Jolyn Bryan, Gleaner Writer
In many rural communities, unemployment is one of the greatest problems faced by the residents, especially by youth who have recently left school. The most usual source of income is farming, or in some areas, coal burning. But these occupations are not always the safest either for the individual or for the environment.
Many farmers and coal burners contribute to deforestation and pollution, and over time, their land is damaged, thus curtailing their livelihood. While there are ways in which persons can farm without doing extensive damage to the environment, residents in Port Morant, St Thomas, have found another alternative in the raising of bees.
Twenty-three boxes of bees now serve 15 members of the community as the main source of income. The hives, as well as start-up capital, an extractor, and technical support and training were provided by the National Environment and Planning Agency (NEPA), with the assistance of the St Thomas Environmental Protection Association, under the GOJ/EU/UNEP Climate Change Adaptation and Disaster Risk Reduction Project. One of the project's goals is to reduce the damage to the environment by targeting persons who engage in unsafe farming practices in rural areas, while ensuring for them a steady source of income.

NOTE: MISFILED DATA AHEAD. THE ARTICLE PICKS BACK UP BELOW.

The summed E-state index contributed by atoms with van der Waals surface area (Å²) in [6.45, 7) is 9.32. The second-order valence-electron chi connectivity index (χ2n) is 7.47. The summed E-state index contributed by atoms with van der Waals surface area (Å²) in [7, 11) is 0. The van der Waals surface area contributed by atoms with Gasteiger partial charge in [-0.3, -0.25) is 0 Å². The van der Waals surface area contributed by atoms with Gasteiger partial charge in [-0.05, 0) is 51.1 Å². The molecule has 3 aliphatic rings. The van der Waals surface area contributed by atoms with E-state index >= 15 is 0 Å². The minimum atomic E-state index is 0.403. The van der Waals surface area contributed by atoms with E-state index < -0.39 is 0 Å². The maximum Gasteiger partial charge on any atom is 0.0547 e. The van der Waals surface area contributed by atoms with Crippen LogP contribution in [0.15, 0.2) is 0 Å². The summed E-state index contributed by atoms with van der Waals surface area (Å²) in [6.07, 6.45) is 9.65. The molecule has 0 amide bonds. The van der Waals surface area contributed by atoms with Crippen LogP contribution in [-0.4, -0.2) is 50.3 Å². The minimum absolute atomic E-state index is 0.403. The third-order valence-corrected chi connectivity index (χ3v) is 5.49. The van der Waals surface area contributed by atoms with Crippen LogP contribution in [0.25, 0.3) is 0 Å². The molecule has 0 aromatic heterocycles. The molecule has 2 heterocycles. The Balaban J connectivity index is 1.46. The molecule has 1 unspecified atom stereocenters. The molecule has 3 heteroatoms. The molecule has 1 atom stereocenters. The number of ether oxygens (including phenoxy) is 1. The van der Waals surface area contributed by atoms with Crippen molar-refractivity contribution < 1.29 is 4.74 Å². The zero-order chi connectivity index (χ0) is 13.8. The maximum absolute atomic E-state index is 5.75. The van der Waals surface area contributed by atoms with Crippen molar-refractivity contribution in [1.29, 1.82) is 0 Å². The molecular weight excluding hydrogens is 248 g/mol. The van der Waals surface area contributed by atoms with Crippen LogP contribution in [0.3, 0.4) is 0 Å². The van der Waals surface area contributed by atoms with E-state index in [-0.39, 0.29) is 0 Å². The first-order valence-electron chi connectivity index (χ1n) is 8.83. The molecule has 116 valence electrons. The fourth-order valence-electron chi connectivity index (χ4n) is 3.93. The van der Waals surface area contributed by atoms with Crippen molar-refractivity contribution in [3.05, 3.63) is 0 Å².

Community members who are participating in the project went through a month and a half of rigorous training at the Rural Agricultural Development Agency offices in Lyssons, St Thomas, to ensure that they were capable of taking care of the bees. The members, through the Port Morant Community Development Committee, also established an account with NEPA, which will facilitate the payment of the residents, as well as contribute to other profitable community projects.
Howard Thompson, a participant, explained that the community benefited greatly from the project: "There's a lot of unemployment here, so this is a very good thing for us. And we are not just planning to sell honey. Eventually, we will be selling pollen as well. There is an excellent market for it now. We have a box that collects pollen, and eventually, we'll have enough to sell."
Pansy Murphy, president of the Port Morant CDC, also pointed out that this was not the only project of its kind in the community. The Digicel Foundation has agreed to fund 30 hives at a cost of J$1.6 million, and training for this project is expected to begin at the end of the month. A tract of land has already been identified to house the bees, and long-term plans are in place to develop secondary products alongside the pollen and honey such as fruit juices, wax, and honey derivatives.